Five stunning collectibles from Delhi’s new museum of beautiful stuff
Eclectic is the best way to describe El Garbo, the house of quirk and designbrunch Updated: Dec 23, 2017 22:46 IST
Museums, we all know, tend to focus on particular things. History, perhaps, or art, or natural history, or even toilet seats, as seen at Delhi’s International Museum of Toilets. The museums set up by private collectors are even more specific, focused on coins, say, or vintage cars, or Bollywood posters, or matchboxes.
Which is why it’s such a delight to step into El Garbo, a new museum in Jangpura, Delhi, that has an eclectic collection of things on display, ranging from Rolls Royce models converted into table tops, to dining tables that double up as pool tables, to a cello that can be used to store things, to huge sculptures that will make you gasp with their fine detailing.
The idea behind El Garbo is to showcase the fact that you don’t need to study art to understand its nuances. Your passion is more than enough for that. That’s what entrepreneur Monu Bali, who grew up in an artistic environment, but has no formal training in art himself, has set out o prove.
El Garbo, a Spanish phrase that literally means ‘to do something with grace and ease or with style,’ is the result of Bali’s many years of collecting and commissioning art from all over the country. The museum showcases 18 different categories of things that range from the breathtaking to the inspiring to the simply wow.
Here are eight things to check out if you should ever visit El Garbo – each one handmade and available only in limited editions.
The Rolls-Royce 1904
A handcrafted recreation of the ultimate in cars, complete with a hint of history and a nuance of nostalgia. The Rolls-Royce 10hp was the first car produced as a result of an agreement between Charles Rolls and Henry Royce, and branded as a Rolls-Royce. Only four Rolls-Royce 10hp cars were produced by Royce’s company, Royce Ltd, at his factory on Cooke street, Manchester, England.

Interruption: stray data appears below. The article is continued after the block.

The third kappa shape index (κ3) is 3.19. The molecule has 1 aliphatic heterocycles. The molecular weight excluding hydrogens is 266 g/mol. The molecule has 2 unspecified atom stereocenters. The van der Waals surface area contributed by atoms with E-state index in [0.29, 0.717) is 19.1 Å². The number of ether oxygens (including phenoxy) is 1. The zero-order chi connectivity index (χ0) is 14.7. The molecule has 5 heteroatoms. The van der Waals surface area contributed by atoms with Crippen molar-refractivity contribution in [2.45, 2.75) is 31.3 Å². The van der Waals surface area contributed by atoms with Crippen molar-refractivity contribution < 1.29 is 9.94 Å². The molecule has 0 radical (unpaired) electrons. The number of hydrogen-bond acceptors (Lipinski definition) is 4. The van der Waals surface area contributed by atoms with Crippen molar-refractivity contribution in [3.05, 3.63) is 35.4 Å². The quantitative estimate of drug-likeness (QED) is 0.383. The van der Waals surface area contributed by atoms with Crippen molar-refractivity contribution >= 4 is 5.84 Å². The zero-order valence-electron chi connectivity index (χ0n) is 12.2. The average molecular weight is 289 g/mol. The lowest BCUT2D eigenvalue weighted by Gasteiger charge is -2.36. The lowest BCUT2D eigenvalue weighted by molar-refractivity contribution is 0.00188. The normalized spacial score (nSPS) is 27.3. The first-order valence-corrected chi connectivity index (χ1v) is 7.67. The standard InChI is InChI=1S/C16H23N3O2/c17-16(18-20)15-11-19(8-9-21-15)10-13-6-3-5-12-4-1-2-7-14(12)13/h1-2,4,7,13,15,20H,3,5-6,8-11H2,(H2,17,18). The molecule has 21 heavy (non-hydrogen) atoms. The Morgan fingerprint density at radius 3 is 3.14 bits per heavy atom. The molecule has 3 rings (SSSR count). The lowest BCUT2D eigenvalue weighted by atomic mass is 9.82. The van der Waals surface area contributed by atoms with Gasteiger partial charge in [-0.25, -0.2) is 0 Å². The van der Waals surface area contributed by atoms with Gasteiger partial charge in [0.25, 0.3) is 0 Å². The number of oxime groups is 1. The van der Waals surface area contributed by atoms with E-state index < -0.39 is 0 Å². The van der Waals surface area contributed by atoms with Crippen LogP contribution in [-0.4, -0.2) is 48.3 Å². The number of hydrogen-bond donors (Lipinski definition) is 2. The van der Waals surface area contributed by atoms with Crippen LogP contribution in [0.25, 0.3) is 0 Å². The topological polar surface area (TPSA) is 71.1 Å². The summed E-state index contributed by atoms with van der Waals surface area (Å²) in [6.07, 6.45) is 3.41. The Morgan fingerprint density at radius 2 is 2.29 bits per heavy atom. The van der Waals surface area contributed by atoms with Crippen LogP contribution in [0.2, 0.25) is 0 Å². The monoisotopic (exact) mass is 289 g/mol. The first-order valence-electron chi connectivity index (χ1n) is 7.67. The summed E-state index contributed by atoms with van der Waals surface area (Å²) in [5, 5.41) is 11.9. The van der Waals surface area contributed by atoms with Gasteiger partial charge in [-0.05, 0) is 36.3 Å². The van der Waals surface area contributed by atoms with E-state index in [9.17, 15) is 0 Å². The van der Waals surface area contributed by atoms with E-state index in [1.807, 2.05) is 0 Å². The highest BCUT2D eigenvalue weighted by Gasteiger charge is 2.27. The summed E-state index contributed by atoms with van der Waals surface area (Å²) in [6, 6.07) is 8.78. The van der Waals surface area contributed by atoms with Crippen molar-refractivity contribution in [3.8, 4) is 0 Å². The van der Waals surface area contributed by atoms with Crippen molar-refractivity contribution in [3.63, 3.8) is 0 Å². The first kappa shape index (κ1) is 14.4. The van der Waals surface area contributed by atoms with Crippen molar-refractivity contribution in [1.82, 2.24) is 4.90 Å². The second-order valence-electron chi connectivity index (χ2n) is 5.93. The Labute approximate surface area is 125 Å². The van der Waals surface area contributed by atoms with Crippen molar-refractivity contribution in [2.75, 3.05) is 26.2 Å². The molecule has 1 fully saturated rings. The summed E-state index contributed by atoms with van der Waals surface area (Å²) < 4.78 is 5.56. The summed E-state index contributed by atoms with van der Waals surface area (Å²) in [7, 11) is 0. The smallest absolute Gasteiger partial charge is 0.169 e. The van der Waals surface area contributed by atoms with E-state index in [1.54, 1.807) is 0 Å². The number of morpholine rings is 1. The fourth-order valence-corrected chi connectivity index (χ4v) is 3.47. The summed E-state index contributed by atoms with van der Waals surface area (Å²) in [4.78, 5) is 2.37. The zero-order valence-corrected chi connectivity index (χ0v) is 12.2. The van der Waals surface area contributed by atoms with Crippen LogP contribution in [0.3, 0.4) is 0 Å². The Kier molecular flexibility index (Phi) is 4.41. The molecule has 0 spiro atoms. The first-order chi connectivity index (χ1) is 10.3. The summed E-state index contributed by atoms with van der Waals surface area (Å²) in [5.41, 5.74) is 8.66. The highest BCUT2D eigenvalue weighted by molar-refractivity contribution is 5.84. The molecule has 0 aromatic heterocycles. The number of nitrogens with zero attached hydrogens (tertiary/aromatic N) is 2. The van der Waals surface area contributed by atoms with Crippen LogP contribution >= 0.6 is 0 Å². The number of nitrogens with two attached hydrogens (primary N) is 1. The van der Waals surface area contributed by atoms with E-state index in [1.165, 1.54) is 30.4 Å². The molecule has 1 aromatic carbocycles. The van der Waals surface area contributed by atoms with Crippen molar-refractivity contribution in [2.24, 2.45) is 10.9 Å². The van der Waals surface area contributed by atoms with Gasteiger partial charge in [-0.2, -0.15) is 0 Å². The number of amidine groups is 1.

Rolls-Royce Office Desk
Even if you can’t afford an actual Rolls-Royce, you can ensure you’re always close to one with this desk modelled on the Rolls-Royce Silver Shadow, a luxury car produced in the UK in various versions from 1965 to 1980. It was the first Rolls-Royce to use unitary body and chassis construction in response to concerns that the company was falling behind in automotive innovation. The Silver Spirit was a subtle follow up in 1980. This desk uses the authentic Rolls-Royce design.
Made of over 4,50,000 hand-positioned stainless steel beads, this is an incredible piece of art. The precision and effort that went into it is inspiring, and certainly not for the faint-hearted. “The man who made this didn’t want to look at another bead for the next six months,” laughs Bali.
A stunning handmade rug based on a photograph of the bell (known to us around the world as Big Ben) housed within the Elizabeth Tower at London’s Palace of Westminster (Parliament). “Alex, our photographer, stood under the bell and thought the angle was just perfect as he focused his camera and took this shot, which has been adapted into a grayscale wall hanging rug totally made on wooden looms,” explains Bali.
Full of life and energy, the sculpture depicts Gaia, the mother earth, hurling planet earth around in perpetual motion. This powerful, forceful, and intricately detailed image is meant to remind us of the power of the unimagined.
All of us are looking for something or the other in our lives – love, peace, success. This sculpture of a man walking with his head bent and holding a bag in his hand is set against the backdrop of the sea. The middle of the man is missing; his shoulders and head are joined with the hips via a hand holding the bag. “We possess our own personal time machines. Some take us back – we call these memories. Some take us forward. We call them our dreams. We view our seeker through his grain, in his quest to attain freedom from [living in] vain,” says Bali.
The Crystal Skulls
Imagine 13 vodka bottles studded with Swarovskis and shaped into the faces of superheroes like Spiderman, Batman, and the Hulk. “The eccentricity of the crystal-head skull collection is embodied in the legend that, at a pivotal time in the future, the 13 crystal skulls will reunite to awaken a new era,” says Bali.
What looks like a gorgeously detailed giant photograph of a broken ship is actually a watercolour painting by artist Gautam Dey. “Gautam is an immensely talented artist who has mastered the medium of water colour,” says Bali. “The hide and seek of light and shadows and interplay of colours play a big part in his paintings.”
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From HT Brunch, December 24, 2017
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